What are the other Names for this Test? (Equivalent Terms)
- Corrected Reticulocyte Blood Test
- Retic Count Blood Test
- Reticulocyte Count Blood Test
What is Reticulocyte Count and Reticulocyte Production Index Blood Tests? (Background Information)
- Red blood cells (RBCs) are the principle ‘gas’ transport vehicles of the body. They supply tissues with oxygen and carry carbon dioxide away to the lungs, for excretion
- RBC production is called hematopoiesis and this process takes about a week. The first 5 days of process, occurs inside the red bone marrow. During this time, a developing RBC, goes through several immature forms
- The nearly-developed RBC is then released from the bone marrow into the bloodstream at about this time. This nearly-developed RBC is called a reticulocyte. A reticulocyte completes its maturation, while circulating in blood
- When the body is starved for oxygen (a condition termed as hypoxia), it stimulates hematopoiesis to make more oxygen-carrying RBCs. Reticulocytes are released earlier in the development process, and they circulate for a longer period
- The Reticulocyte Count Test is a blood test to measure the level of reticulocytes in bloodstream. It is often reported as a ratio of reticulocytes to mature RBCs
- In an individual, the results from a Reticulocyte Count Test can be compared to reference values, to allow for a better analysis of hematopoiesis. This is called a Reticulocyte Index Test
- The analysis can be enhanced even further by accounting for the level of immaturity of reticulocytes, because of their early release. This is called a Reticulocyte Production Index
What are the Clinical Indications for performing the Reticulocyte Count and Reticulocyte Production Index Blood Tests?
Following are the clinical indications for performing the Reticulocyte Count and Reticulocyte Production Index Blood Tests:
- As a follow-up to a complete blood count (CBC) test
- Pale appearance (pallor)
- Difficulty adapting to altitude changes
- Monitoring the effects or progression of:
- Chronic blood loss, such as after a trauma
- Chronic obstructive pulmonary disease (COPD)
- Bone marrow disorders, such as polycythemia vera
- Kidney, liver, bone marrow disorder
- Bone marrow transplant
- Medications and chemotherapy
How is the Specimen Collected for Reticulocyte Count and Reticulocyte Production Index Blood Tests?
Following is the specimen collection process for Reticulocyte Count and Reticulocyte Production Index Blood Tests:
Sample required: Blood
Process: Insertion of a needle into an arm vein.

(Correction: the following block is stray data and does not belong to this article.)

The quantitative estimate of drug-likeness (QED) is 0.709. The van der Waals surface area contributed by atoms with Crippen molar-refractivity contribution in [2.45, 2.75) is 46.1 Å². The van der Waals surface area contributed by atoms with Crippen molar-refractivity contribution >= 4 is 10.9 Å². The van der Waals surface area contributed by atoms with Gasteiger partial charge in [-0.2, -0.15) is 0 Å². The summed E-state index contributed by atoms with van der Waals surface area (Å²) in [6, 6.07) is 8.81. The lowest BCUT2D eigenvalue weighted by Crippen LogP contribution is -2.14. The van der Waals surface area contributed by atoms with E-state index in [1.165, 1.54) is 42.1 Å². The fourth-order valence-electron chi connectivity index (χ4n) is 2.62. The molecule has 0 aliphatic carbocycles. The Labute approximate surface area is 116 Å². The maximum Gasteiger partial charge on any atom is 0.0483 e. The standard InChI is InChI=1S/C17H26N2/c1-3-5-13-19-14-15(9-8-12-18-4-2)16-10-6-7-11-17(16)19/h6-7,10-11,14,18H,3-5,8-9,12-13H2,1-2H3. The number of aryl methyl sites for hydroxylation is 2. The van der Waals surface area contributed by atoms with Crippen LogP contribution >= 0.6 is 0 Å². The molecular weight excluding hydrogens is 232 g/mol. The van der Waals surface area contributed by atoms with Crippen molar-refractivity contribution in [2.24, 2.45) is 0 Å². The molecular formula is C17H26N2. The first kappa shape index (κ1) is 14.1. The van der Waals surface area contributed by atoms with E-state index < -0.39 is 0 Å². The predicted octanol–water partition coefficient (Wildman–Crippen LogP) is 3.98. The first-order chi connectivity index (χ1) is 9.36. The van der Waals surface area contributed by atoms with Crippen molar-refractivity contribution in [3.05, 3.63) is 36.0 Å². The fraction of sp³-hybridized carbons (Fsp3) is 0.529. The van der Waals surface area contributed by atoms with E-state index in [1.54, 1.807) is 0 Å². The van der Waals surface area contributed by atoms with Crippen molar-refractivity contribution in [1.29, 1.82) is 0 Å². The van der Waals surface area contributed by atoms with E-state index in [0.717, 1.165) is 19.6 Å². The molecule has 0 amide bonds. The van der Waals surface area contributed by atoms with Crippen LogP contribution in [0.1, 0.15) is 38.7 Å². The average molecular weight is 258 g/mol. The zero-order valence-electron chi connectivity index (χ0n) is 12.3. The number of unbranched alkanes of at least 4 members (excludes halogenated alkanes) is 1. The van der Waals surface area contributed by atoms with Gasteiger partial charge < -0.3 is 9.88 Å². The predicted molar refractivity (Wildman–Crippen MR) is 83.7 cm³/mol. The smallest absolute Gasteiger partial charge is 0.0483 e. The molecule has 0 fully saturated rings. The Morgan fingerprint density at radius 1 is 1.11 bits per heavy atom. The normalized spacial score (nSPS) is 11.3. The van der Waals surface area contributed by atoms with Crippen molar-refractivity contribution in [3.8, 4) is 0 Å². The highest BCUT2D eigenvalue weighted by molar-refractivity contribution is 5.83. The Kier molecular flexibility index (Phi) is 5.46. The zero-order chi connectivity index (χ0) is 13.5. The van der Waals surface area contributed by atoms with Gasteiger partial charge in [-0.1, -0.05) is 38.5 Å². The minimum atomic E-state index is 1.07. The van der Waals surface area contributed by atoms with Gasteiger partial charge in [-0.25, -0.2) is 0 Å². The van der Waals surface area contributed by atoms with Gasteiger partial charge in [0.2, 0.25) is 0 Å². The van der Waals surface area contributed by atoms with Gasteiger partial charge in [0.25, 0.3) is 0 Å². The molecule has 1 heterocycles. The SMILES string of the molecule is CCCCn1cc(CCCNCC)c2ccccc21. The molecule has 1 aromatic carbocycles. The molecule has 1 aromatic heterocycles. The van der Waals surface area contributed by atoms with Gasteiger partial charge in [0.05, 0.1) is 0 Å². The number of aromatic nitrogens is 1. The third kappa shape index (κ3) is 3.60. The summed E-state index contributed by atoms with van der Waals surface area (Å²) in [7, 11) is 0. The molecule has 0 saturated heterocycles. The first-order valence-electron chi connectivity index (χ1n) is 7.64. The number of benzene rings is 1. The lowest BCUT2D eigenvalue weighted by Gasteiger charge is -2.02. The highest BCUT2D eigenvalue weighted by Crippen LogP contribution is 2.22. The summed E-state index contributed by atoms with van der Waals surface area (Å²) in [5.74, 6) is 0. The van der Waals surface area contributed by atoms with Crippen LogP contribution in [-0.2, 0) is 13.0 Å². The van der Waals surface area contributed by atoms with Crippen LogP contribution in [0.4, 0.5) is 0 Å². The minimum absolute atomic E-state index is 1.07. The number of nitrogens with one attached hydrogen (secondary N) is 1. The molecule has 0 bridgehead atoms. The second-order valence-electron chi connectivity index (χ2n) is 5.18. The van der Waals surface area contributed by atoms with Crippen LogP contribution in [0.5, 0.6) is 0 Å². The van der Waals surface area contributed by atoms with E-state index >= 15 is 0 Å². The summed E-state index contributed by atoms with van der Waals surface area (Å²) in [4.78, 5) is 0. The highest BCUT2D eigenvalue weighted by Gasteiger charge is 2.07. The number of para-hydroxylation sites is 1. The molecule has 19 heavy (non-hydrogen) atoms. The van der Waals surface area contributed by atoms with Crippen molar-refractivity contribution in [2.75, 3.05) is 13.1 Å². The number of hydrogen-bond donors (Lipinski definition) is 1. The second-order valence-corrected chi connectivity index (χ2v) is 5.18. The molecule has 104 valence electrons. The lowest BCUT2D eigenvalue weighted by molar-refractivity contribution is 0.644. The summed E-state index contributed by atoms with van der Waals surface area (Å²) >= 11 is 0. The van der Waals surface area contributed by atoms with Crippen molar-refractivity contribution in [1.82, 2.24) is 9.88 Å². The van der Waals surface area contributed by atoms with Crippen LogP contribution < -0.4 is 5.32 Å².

Preparation required: No special preparation is needed prior to the test.
What is the Significance of the Reticulocyte Count and Reticulocyte Production Index Blood Tests Result?
The significance of the Reticulocyte Count and Reticulocyte Production Index Blood Tests is explained:
- A high reticulocyte count and reticulocyte production index may indicate:
- Hemolytic anemia
- Sickle-cell anemia
- Surgical removal of the spleen
- Erythroblastosis fetalis
- A low reticulocyte count and reticulocyte production index may indicate:
- Iron-deficiency anemia
- Pernicious anemia
- Aplastic anemia
- Vitamin B9 deficiency
- Bone marrow disorder
- Liver disorder or cirrhosis
- Kidney disorder
- Pituitary gland disorder
- Chronic infection
- Radiation therapy
The laboratory test results are NOT to be interpreted as results of a "stand-alone" test. The test results have to be interpreted after correlating with suitable clinical findings and additional supplemental tests/information. Your healthcare providers will explain the meaning of your tests results, based on the overall clinical scenario.
Additional and Relevant Useful Information:
Certain factors interfere with the Reticulocyte Count and Reticulocyte Production Index Blood Tests. These include:
- Genetic variations
- High altitudes
- Medications, diuretics
- Hydration status
Certain medications that you may be currently taking may influence the outcome of the test. Hence, it is important to inform your healthcare provider, the complete list of medications (including any herbal supplements) you are currently taking. This will help the healthcare provider interpret your test results more accurately and avoid unnecessary chances of a misdiagnosis.